The trio of companies mentioned above certainly don’t mind. The lion’s share of their revenues come from the total number of people enrolled in the SNAP program on a monthly basis. This “Cost Per Case Month (CPCM)” is a fee for each individual enrolled in the program. It ranges from $0.65 to $1.45 depending on the state, with higher fees for the contracting company if the state combines multiple welfare services, such as SNAP and Temporary Assistance for Needy Families (TANF), on a single EBT card. The corporations also make money on monthly fees garnered from Point of Sale (POS) machines that are used to make EBT purchases and transmit purchase information to the government, ATM machines that take EBT cards for cash withdrawals, card replacement fees for lost or stolen cards, and customer service charges for calls made by EBT users.
In other words, a combination of Americans’ dependency and sense of entitlement is quite profitable. So much so that JP Morgan’s donations to members of Congressional Agriculture Committees have more than doubled, from the time they entered the EBT services market, through the 2010 election cycle. And for those who invariably associate Wall Street banks with the Republican party, it should be noted that JP Morgan contributed $345,505 to John McCain during the 2008 election cycle. Obama received $807,000 from the bank.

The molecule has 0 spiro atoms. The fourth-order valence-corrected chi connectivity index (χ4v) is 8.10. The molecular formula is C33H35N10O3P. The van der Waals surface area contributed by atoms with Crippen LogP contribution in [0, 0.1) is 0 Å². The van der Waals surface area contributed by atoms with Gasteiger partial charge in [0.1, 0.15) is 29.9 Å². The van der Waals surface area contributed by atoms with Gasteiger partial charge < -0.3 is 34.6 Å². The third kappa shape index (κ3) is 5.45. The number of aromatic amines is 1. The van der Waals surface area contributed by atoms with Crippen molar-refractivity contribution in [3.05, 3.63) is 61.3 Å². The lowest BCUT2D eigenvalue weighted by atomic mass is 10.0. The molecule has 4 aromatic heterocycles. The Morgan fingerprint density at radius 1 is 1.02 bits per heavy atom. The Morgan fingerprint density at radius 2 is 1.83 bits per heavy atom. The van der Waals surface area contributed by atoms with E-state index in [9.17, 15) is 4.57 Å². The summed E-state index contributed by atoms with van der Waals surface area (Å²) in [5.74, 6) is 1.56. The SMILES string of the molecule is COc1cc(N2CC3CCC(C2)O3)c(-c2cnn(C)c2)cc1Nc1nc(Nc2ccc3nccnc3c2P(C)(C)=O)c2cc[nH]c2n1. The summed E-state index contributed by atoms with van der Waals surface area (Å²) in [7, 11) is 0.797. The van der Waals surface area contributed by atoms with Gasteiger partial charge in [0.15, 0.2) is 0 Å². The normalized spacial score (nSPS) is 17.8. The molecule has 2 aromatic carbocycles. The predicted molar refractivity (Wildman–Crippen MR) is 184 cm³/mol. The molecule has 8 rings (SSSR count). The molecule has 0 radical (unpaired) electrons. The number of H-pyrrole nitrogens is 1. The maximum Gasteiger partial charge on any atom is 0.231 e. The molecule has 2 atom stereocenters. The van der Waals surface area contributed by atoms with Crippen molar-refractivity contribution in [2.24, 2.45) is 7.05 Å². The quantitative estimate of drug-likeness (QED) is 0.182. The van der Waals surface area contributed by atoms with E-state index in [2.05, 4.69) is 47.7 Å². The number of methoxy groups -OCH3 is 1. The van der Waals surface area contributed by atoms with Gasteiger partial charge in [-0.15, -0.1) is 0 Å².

Several members of Congress and the Executive Branch have substantial holdings at JP Morgan. This might explain why legislation known as the Healthy, Hunger-Free Kids Act was passed by Congress in December 2010 and signed by the president. The law requires every state to add the USDA’s WIC program to their EBT cards by October 1, 2020. Since WIC services 8.9 women and children, a host of new “customers” will be added to the corporate bottom line.
Yet that addition comes with a heavy price. In the same way EBT cards removed the stigma that actual food stamps carried, the “stigma” of dignity itself is being removed from a large swath of the American population. And lest anyone think that all of the increased usage in food programs directly correlates to increased levels of poverty, think again. In 2002, nearly 12 percent of Americans lived below the official poverty line. In 2012, it was 15 percent. Thus, in ten years poverty increased by 25 percent, while as spending on food assistance grew by 400 percent. Economist Diana Furchtgott-Roth of the Manhattan Institute, who analyzed the disconnect in 2012, saw an ominous future. “Perhaps most troubling is that the expansion in the SNAP program means that even when our economy returns to full activity and much lower unemployment, the food stamp benefits will not decline commensurately,” she wrote. “Food stamps have become more of a permanent entitlement rather than a temporary stop-gap for the temporarily unemployed.”
No doubt the executives at J.P. Morgan, Affiliated Computer Services, and eFunds are thrilled.